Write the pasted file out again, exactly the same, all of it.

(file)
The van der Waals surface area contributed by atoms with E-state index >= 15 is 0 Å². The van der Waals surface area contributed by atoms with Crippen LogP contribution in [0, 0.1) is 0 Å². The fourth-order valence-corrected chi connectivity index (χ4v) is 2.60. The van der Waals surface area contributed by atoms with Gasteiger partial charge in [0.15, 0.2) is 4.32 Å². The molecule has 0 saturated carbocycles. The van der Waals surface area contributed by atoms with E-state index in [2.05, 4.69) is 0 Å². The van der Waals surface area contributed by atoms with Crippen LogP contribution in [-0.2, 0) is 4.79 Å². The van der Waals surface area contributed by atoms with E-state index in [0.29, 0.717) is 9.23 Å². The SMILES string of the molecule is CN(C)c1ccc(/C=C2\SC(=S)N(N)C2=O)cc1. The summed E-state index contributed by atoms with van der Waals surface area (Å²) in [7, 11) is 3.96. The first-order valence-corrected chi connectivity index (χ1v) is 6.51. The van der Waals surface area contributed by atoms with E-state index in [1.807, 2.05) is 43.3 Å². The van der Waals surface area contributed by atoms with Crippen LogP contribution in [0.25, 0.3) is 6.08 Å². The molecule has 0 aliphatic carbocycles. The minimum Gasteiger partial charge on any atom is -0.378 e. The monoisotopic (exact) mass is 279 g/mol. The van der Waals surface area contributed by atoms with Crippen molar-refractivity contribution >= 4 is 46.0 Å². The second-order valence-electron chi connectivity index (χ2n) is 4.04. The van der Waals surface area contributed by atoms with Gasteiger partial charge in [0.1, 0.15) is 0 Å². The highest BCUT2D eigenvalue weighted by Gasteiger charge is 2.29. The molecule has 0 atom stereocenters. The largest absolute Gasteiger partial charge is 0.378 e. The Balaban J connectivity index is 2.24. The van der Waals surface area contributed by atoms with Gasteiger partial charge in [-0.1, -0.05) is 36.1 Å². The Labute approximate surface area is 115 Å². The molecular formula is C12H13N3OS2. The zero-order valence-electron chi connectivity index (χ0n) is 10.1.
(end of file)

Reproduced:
The van der Waals surface area contributed by atoms with E-state index >= 15 is 0 Å². The van der Waals surface area contributed by atoms with Crippen LogP contribution in [0, 0.1) is 0 Å². The fourth-order valence-corrected chi connectivity index (χ4v) is 2.60. The van der Waals surface area contributed by atoms with Gasteiger partial charge in [0.15, 0.2) is 4.32 Å². The molecule has 0 saturated carbocycles. The van der Waals surface area contributed by atoms with E-state index in [2.05, 4.69) is 0 Å². The van der Waals surface area contributed by atoms with Crippen LogP contribution in [-0.2, 0) is 4.79 Å². The van der Waals surface area contributed by atoms with E-state index in [0.29, 0.717) is 9.23 Å². The SMILES string of the molecule is CN(C)c1ccc(/C=C2\SC(=S)N(N)C2=O)cc1. The summed E-state index contributed by atoms with van der Waals surface area (Å²) in [7, 11) is 3.96. The first-order valence-corrected chi connectivity index (χ1v) is 6.51. The van der Waals surface area contributed by atoms with E-state index in [1.807, 2.05) is 43.3 Å². The van der Waals surface area contributed by atoms with Crippen LogP contribution in [0.25, 0.3) is 6.08 Å². The molecule has 0 aliphatic carbocycles. The minimum Gasteiger partial charge on any atom is -0.378 e. The monoisotopic (exact) mass is 279 g/mol. The van der Waals surface area contributed by atoms with Crippen molar-refractivity contribution >= 4 is 46.0 Å². The second-order valence-electron chi connectivity index (χ2n) is 4.04. The van der Waals surface area contributed by atoms with Gasteiger partial charge in [0.1, 0.15) is 0 Å². The highest BCUT2D eigenvalue weighted by Gasteiger charge is 2.29. The molecule has 0 atom stereocenters. The largest absolute Gasteiger partial charge is 0.378 e. The Balaban J connectivity index is 2.24. The van der Waals surface area contributed by atoms with Gasteiger partial charge in [-0.1, -0.05) is 36.1 Å². The Labute approximate surface area is 115 Å². The molecular formula is C12H13N3OS2. The zero-order valence-electron chi connectivity index (χ0n) is 10.1.